• Will UC Berkeley become a um, Historically Asian College? UC Berkeley, considered by many to be the best public university in the nation, and perhaps the world, is currently 41 percent Asian, a proportion that’s over three times higher than the percentage of Asian Americans in the California population, and almost 10 times higher than the percentage of Asians in the U.S.
  • The core beliefs that guide Racialicious: I thought it would be timely to post the core beliefs that guide New Demographic’s (and this blog’s) work. Some of you may already be familiar with these beliefs, but I’m sure there are many newer readers who haven’t read them before.
  • Casting call: seeking mute foreigners and black basketball pros: I shouldn’t be surprised that a basketball movie with Will Ferrell and Woody Harrelson would be rife with stereotypes but this is just lame. If you’re foreign, you don’t have dialogue. If you’re a beautiful woman, you’re a slut. If you’re African-American, you can play basketball.
  • Link love: Oh Word: Today I’m shining a spotlight on Oh Word. In their own words, the point of their existence is “to provide a meaningful discussion of hip-hop… and to get our rocks off.” Also, “appearing hip, making money, and basking in Internet pseudo-celebrity are nothing more than secondary goals for us.”
  • How Ramen Changed My World (and Yours): My story, of course, is far from unique. You, too, probably first encountered ramen in college, where it kept your belly full for as little as 25 cents a meal. You’ve probably added all sorts of condiments to a basic bowl of broth. But on the occasion of the death of Momofuku Ando, the founder of Nissin and inventor of instant noodles, it’s worth taking a look at his creation’s far-reaching cultural influence.
  • Did anyone watch the The White Rapper Show? But the show never really gave a good reason for why white rappers/people shouldn’t use the n-word. Serch’s explanation was something along the lines of “we don’t play that here.” Um, ok. I know it’s a reality show and I don’t expect them to launch into a long lecture on systems of oppression and stuff like that, but I expected something sharper from ego trip.
  • Anthony Michael Hall uses the n-word on video: I was wondering when the first celebrity racist incident would occur in 2007. I didn’t expect it to come from Anthony Michael Hall though.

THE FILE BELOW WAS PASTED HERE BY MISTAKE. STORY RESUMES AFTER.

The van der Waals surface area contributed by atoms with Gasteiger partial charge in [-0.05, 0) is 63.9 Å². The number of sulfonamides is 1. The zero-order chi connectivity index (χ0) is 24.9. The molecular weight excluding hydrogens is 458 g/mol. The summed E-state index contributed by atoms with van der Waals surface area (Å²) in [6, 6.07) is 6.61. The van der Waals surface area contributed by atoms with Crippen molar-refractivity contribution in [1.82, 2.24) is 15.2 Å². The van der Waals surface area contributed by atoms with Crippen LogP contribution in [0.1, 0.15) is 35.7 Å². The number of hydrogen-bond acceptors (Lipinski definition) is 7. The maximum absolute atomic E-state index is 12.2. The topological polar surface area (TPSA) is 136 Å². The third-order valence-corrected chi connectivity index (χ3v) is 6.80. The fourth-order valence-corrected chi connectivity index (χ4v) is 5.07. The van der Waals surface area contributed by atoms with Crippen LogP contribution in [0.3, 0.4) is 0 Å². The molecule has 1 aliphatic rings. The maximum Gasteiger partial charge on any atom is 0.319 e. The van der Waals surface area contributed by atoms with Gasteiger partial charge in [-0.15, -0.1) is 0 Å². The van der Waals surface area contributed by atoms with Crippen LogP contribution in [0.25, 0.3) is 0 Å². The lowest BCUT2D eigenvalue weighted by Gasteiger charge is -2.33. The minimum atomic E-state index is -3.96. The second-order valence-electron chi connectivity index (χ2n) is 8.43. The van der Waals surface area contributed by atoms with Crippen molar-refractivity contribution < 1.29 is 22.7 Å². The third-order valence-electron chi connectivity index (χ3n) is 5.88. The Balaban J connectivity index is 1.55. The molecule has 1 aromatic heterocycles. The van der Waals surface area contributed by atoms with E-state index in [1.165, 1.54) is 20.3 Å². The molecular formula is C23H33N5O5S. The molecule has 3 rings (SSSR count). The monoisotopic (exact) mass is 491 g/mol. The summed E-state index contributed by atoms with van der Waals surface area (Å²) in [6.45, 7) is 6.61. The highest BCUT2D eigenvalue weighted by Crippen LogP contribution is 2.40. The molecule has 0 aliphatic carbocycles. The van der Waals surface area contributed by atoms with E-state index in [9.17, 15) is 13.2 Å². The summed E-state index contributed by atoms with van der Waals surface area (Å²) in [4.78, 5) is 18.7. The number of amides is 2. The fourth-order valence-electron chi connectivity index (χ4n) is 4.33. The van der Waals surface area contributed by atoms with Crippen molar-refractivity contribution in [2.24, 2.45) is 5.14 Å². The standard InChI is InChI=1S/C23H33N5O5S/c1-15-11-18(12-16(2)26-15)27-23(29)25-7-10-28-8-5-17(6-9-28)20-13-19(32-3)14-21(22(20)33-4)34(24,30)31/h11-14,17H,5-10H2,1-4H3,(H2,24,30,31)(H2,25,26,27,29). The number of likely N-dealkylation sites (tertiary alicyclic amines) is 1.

• A progressive struggles with racist sexual fantasy: Is there a role for anti-racist values when it comes to sex? It’s an interesting question addressed in the latest Savage Love sex column.

In case you missed it…

by Carmen Van Kerckhove

Every Friday afternoon we sum up the week’s best posts from New Demographic’s various projects. But since I fell behind during the holidays, this post will include about two and a half weeks worth of items. Here we go!

addicted to raceADDICTED TO RACE
a podcast about America’s obsession with race

  • Episode 52: Carmen is joined by guest co-host Kristen Chase in this episode. They discuss reclaiming the term “racist,” the new film Apocalypto, a study finding black women missing from bridal magazines, and the Rosie O’Donnell ching chong gate.
  • Episode 53: Carmen interviews Kenneth Arroyo Roldan, author of Minority Rules: Turn Your Ethnicity Into a Competitive Edge about race in the workplace and how people of color can get ahead in corporate America.
  • Episode 54: Carmen is joined by guest co-host Jennifer Fang in this episode. Jennifer and Carmen discuss Yul Kwon’s win on Survivor, as well as the Asian Pacific American Media Coalition recent report card on television diversity.

anti-racist parentANTI-RACIST PARENT
a blog for parents who are committed to raising children with an anti-racist outlook

  • James Kim: a real hero and a real man: Race was never discussed in the media coverage of the Kim family’s disappearance, but the pictures spoke loud and clear. And to those of us from mixed families, it was a powerful affirmation to see a reflection of our own families in the Kims.
  • Careful the things we say – and don’t say: I remember the way I would wince – though not understanding why – when we referred to Asian people as Orientals. I remember the way I felt when I was told that in some ways, Orientals could pass as white. I felt relieved, and hopeful that maybe I could overcome my skin color after all.
  • Columnist intro: Sue: Of course we have to consider other issues that never quite make it into the trendiest pregnancy guides. I’m biracial, of African-American/Bermudan and European-American descent. My husband is Puerto Rican, of undefined-mixed-with-everything descent. 3 continents, 3 arbitrary U.S. “race” categories 7 traceable ethnicities.
  • Reflection: Each little baby step towards emerging from that cocoon as a Korean person was met with resistance. I have often felt that I’ve had to pretend to be “someone else for all time” to make others happy. And if I stopped pretending? Then I was being a bad daughter. I was hurting my adoptive parents feelings. See, it was all about them. About protecting them. My feelings weren’t supposed to matter.